On September 8th, Lord Wei spoke in the House of Lords on the Report of the European Union Committee on Civilian Use of Drones in the EU. He commended the proportionate recommendations put forward and focused his remarks on the challenge highlighted by the report regarding the need to balance and recognise rapid innovation, alongside mitigating risks associated with both commercial and leisure use of drones and the development of a regulatory framework that works and is cost-effective but does not become obsolete before it has been enshrined in legislation and regulation. He felt that a blanket legislative as it would hamper innovation and the development of a drone industry. He suggested that Government should work out where the long-term development of smaller drones, in particular, is headed, and to try to work back to the key inflection points along the way, where we will need to evolve legislation at global, regional, and national levels. He felt is was very clear that drones will and should form part of the wider internet-of-things ecosystem, and that ultimately this is about a transportation and logistics revolution that will be as dramatic as the work we are seeing in the introduction of self-driving vehicles. He asked that the Government consider not only how drones will operate purely in terms of their relationship with aviation but how they will function within a future transportation web of which cars and airborne vehicles delivering people—or, more likely in this case, goods and objects—are a part. Ultimately drones will be part of a worldwide hive of robots, operating even in indoor environments—for example, to carry items such as the food that we may end up eating in restaurants, or enabling goods to be delivered to remote and rural areas cost-effectively. On the one hand, taking this integrated view is incredibly complex but, on the other, ultimately realistic given the passing of time. It should be remembered that smartphones themselves are barely a decade old—and look where we are today. This view can allow us to encourage a mix of approaches through different global, EU and national bodies to develop proportionate, cost-effective and workable regulation. He highlighted:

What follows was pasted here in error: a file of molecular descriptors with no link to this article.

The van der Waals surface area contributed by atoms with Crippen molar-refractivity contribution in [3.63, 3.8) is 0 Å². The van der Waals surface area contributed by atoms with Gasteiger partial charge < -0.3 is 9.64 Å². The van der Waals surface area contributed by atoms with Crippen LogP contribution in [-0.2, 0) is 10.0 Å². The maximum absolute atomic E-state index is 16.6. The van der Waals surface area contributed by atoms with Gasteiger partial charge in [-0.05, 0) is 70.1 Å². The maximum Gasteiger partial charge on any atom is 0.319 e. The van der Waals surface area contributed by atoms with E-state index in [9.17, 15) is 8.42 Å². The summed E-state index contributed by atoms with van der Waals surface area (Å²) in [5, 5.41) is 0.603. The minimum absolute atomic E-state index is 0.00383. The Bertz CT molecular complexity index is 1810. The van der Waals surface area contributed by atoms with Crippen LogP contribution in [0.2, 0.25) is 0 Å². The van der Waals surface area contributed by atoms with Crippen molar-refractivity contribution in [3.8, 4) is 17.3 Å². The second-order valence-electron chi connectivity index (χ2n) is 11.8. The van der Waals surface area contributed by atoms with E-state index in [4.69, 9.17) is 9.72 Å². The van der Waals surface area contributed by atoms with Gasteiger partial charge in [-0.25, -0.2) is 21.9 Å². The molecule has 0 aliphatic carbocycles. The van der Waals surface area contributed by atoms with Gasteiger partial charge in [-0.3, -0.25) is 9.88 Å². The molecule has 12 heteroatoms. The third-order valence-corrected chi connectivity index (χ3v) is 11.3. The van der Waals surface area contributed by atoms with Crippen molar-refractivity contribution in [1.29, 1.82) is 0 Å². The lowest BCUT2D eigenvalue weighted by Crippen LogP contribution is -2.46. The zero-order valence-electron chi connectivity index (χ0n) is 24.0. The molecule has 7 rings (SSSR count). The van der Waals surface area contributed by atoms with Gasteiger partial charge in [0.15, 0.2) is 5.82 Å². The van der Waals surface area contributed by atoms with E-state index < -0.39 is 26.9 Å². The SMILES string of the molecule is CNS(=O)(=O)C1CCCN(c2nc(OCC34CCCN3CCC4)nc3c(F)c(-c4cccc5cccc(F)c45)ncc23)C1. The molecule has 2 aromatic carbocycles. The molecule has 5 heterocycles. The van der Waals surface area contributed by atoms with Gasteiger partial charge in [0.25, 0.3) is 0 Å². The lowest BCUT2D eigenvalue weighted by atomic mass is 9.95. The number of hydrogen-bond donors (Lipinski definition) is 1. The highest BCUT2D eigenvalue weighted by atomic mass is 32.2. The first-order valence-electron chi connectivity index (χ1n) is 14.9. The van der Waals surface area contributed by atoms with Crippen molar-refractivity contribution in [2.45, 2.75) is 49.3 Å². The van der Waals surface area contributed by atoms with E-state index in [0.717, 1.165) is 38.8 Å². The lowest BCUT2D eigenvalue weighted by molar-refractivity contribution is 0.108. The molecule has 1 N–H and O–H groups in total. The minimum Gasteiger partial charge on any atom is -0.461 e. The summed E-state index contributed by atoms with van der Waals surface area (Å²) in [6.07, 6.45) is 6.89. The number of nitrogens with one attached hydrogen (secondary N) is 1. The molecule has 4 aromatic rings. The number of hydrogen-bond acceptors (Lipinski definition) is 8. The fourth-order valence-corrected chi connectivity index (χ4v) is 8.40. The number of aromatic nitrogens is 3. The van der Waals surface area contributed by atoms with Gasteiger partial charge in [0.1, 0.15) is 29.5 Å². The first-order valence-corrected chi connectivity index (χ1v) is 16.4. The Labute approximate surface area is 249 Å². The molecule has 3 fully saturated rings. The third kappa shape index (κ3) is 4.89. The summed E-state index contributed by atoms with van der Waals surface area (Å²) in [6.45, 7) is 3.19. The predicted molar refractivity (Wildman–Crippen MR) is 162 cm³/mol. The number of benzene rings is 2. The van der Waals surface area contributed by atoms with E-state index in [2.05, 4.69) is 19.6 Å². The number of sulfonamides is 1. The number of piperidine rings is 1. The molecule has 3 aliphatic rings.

- the need for tracking higher-risk internet-of-things devices, of which drones are a part.
- the possible lever of insurance, to encourage registration of drones
- the encouragement of research in autonomous transportation to geo-fence high-risk areas and avoid harming people on the ground
- the need to understand the impact of drones in the workplace on lower-skilled jobs to help smooth labour market transitions.